London Family Planning Summit report back

Following my last post on this, spent the day at the London Family Planning Summit yesterday as a blogger for The F Word. For those of you on twitter who are keen on the proceedings, a few of us were live tweeting using #FPsummit.

The event itself was highly orchestrated, which I realized after I wasn’t expecting but which I think is fairly inevitable for this kind of event. There were set panels, interspersed by individual country announcements, all quite short and to the point. President Musevini of Uganda even joked, ‘I was given 4 minutes, but I did not come 4000 miles for 4 minutes.’

The switch-ups between panels and announcements did make the proceedings more dynamic though, as did the video messages from various high profile people who couldn’t make it (including Ban Ki Moon, Hilary Clinton, Joyce Banda and Aung San Suu Kyi). There were also short videos profiling women in parts of Asia and Africa, and their struggles to access family planning services. It was a bit of a shame that there wasn’t much conversation between panel members however, nor any questions taken from the audience which included civil society delegates from around the world.

Full agenda here (pdf) and webcast here, for those interested in seeing who all was on stage and what they said.

In one way, the panels were very disappointing – not for their content, but because of their composition. The first panel had 2 women and 3 men, the second 3 and 2, the third 1 and 4, the fourth a whopping zero women and 5 men, and the fifth 3 and 5. That made for 9 women and 19 men, just under a third*.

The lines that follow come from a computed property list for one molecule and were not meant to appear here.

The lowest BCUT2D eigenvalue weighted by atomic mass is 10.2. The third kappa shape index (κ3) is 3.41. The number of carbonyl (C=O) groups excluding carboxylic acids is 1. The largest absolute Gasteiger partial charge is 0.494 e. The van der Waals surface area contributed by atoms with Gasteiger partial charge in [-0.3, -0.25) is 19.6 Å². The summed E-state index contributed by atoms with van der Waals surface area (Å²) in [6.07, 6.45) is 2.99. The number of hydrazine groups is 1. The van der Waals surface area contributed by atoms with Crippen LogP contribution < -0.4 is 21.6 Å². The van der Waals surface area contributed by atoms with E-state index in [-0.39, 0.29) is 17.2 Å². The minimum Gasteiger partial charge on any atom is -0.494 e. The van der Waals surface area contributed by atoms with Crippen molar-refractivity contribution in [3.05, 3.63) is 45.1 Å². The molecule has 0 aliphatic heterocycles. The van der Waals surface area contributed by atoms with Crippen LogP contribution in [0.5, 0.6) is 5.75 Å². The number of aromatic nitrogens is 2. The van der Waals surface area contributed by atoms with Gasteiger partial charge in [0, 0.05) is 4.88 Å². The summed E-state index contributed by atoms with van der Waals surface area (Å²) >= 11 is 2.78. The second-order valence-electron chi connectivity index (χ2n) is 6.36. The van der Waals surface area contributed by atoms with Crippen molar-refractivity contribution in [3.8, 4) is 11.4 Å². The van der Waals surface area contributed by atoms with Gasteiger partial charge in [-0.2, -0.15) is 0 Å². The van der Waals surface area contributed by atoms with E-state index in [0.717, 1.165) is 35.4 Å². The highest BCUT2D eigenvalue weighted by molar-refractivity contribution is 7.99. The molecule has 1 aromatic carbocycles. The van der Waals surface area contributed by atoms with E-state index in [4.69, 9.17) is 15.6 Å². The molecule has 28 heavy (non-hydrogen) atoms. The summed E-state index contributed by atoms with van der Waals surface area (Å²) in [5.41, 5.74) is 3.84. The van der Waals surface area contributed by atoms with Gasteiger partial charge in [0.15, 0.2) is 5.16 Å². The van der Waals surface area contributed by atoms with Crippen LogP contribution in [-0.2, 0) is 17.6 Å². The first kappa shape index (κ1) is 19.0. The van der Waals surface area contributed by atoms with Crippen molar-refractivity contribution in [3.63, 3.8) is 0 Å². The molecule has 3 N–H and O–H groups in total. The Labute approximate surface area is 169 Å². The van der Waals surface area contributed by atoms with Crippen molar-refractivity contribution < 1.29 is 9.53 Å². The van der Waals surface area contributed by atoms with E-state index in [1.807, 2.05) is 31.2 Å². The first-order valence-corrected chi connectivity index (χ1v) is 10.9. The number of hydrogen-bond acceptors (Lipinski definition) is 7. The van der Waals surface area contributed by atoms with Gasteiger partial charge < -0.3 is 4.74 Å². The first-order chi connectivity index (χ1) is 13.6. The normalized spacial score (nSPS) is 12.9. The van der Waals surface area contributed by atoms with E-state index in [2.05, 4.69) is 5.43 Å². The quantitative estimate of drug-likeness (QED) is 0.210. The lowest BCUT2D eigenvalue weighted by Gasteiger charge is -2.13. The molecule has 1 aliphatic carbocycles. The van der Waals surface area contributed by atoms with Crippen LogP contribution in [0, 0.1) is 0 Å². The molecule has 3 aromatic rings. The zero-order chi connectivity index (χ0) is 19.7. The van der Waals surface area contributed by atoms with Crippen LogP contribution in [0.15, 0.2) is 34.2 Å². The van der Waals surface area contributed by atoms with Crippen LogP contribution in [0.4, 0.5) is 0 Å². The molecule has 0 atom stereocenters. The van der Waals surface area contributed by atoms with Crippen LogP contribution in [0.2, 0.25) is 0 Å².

Claire Melamed reckons we might need to start some new Twitter hashtags for this kind of thing (though #diversityaudit is still going of course). Her suggestions are: #nowomenhere or #panelofshame. Feel free to share others in the comments below.

The goal of the Summit was billed at increasing access to contraception for 120 million more women by 2020. However the headline target that was set to track progress on the day was a monetary one – US$4 billion. Judged on this count, the Summit was a success, in that it raised US$4.3 billion in pledges directly focused on family planning. Of special note perhaps are the pledges made by the UK Government and the Gates Foundation, co-hosts of the Summit. In a speech that received a standing ovation, the Prime Minister announced that Britain would invest over £500 million up to 2020, which would, he said, ‘help 24 million women and girls… saving a woman’s life every two hours.’ Melinda Gates, in turn, confirmed that her Foundation would be increasing its commitment by US$560 million up to 2020, bringing its total spend to over US$1 billion on family planning.

Beyond the numbers, there were also a number of important commitments made on legal and policy changes that are worth highlighting. Malawi, for example, committed to change the legal age of marriage to 18 by the end of the year – one of the asks in the ActionAid report (pdf) I blogged about that argues violence against women and girls prevents choice even when contraception is available. And Nigeria committed to focus on the education of girl children as part of its efforts, recognizing the large divide in contraception use between girls with little or no education and those that have completed secondary school in the country.

The Scandinavian countries, such as Denmark and Sweden were very impressive, consistently highlighting the need to consider yesterday’s efforts within the context of broader efforts to expand women’s sexual and reproductive rights, including access to safe and legal abortion.

What this will actually mean in practice will of course be what we need to watch. And the effort has certainly not been without its critics. Nevertheless, the repeated emphasis by delegates on choice, non-coercion and women’s rights are a promising start.

Image of the conference bag we received, with text reading ‘London Summit on Family Planning’

*Updated at 11pm because got my maths wrong – 9/28 panel members is under a third, not under half as originally posted.